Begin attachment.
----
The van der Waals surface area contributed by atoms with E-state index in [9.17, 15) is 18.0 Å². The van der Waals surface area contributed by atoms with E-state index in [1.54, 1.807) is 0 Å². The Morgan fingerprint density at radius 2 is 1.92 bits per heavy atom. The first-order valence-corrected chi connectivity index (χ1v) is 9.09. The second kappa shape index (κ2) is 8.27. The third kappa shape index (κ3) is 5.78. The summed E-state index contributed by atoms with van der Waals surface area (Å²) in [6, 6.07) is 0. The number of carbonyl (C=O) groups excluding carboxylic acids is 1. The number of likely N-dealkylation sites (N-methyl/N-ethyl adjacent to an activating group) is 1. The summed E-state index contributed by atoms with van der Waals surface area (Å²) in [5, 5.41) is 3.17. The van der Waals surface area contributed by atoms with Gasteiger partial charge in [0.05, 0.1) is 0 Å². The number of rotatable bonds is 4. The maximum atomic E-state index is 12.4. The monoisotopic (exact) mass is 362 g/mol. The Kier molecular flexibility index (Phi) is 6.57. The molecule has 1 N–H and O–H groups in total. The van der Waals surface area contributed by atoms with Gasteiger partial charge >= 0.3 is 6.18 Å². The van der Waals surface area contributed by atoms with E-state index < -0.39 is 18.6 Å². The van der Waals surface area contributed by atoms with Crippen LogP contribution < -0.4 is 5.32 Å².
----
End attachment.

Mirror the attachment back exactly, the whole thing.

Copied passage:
The van der Waals surface area contributed by atoms with E-state index in [9.17, 15) is 18.0 Å². The van der Waals surface area contributed by atoms with E-state index in [1.54, 1.807) is 0 Å². The Morgan fingerprint density at radius 2 is 1.92 bits per heavy atom. The first-order valence-corrected chi connectivity index (χ1v) is 9.09. The second kappa shape index (κ2) is 8.27. The third kappa shape index (κ3) is 5.78. The summed E-state index contributed by atoms with van der Waals surface area (Å²) in [6, 6.07) is 0. The number of carbonyl (C=O) groups excluding carboxylic acids is 1. The number of likely N-dealkylation sites (N-methyl/N-ethyl adjacent to an activating group) is 1. The summed E-state index contributed by atoms with van der Waals surface area (Å²) in [5, 5.41) is 3.17. The van der Waals surface area contributed by atoms with Gasteiger partial charge in [0.05, 0.1) is 0 Å². The number of rotatable bonds is 4. The maximum atomic E-state index is 12.4. The monoisotopic (exact) mass is 362 g/mol. The Kier molecular flexibility index (Phi) is 6.57. The molecule has 1 N–H and O–H groups in total. The van der Waals surface area contributed by atoms with Gasteiger partial charge >= 0.3 is 6.18 Å². The van der Waals surface area contributed by atoms with E-state index < -0.39 is 18.6 Å². The van der Waals surface area contributed by atoms with Crippen LogP contribution < -0.4 is 5.32 Å².